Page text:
The mere sight of a customer motivates you to do your job better, new research from UCL School of Management finds.
Assistant Professor Chia-Jung Tsay found that visual transparency between customers and providers improved service and performance, creating value for both.
She studied the food industry, with Ryan Buell and Tami Kim from Harvard Business School, and found that when chefs and their patrons can see each other, not only did the food quality receive higher ratings, service also improved.
The research suggests that seeing customers makes employees feel more appreciated, more satisfied with their jobs, and more willing to exert effort.
At the same time, seeing the workers allowed customers to perceive greater effort, and they became more appreciative of the employees and valued the service more.
“In many industries, effort is hidden from customers,” say the researchers. “But feelings about an office job that’s separate from the customer, for example, could change if suddenly the beneficiary of that work is visible.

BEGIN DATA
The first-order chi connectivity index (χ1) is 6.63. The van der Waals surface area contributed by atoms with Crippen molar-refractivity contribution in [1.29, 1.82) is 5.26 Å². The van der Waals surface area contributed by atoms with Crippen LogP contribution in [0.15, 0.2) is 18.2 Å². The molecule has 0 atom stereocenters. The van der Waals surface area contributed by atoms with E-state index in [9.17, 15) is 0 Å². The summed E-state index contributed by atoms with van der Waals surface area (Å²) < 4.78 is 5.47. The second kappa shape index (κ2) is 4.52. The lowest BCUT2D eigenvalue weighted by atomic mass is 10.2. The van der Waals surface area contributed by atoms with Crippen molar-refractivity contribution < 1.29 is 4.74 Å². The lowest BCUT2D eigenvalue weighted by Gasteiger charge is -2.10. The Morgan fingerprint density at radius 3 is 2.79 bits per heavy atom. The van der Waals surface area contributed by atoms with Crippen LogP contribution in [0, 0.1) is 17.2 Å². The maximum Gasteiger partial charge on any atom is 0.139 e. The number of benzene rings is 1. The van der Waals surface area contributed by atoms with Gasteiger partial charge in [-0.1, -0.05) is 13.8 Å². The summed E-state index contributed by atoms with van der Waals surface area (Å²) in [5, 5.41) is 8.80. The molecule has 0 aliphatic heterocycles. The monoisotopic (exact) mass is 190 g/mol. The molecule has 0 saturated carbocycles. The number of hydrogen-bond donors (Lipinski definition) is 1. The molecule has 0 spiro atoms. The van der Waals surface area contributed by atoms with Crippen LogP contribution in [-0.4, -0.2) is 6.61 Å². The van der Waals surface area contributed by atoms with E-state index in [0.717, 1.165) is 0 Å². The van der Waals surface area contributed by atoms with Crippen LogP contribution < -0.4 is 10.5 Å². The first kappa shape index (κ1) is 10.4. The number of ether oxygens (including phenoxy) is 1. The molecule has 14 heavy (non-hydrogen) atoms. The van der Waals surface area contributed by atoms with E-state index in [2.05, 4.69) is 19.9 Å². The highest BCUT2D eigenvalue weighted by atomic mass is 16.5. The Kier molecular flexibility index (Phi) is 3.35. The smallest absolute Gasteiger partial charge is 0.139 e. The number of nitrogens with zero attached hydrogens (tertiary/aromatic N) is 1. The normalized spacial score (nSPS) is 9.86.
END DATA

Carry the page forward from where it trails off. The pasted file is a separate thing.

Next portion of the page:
“It’s being appreciated that makes people feel that their work is meaningful and what they do matters.”
The researchers suggest subtle alternations to create visual transparency between consumers and producers. By opening up the work environment, organisations can give processes meaning for customers and employees alike, promoting gains through improved customer satisfaction and loyalty, decreasing employee turnover, and increasing employees’ accountability to the customer.
For more information, a copy of the study, or to speak to Professor Tsay, contact Stephanie Mullins at BlueSky PR on firstname.lastname@example.org or call +44 (0)1582 790 706.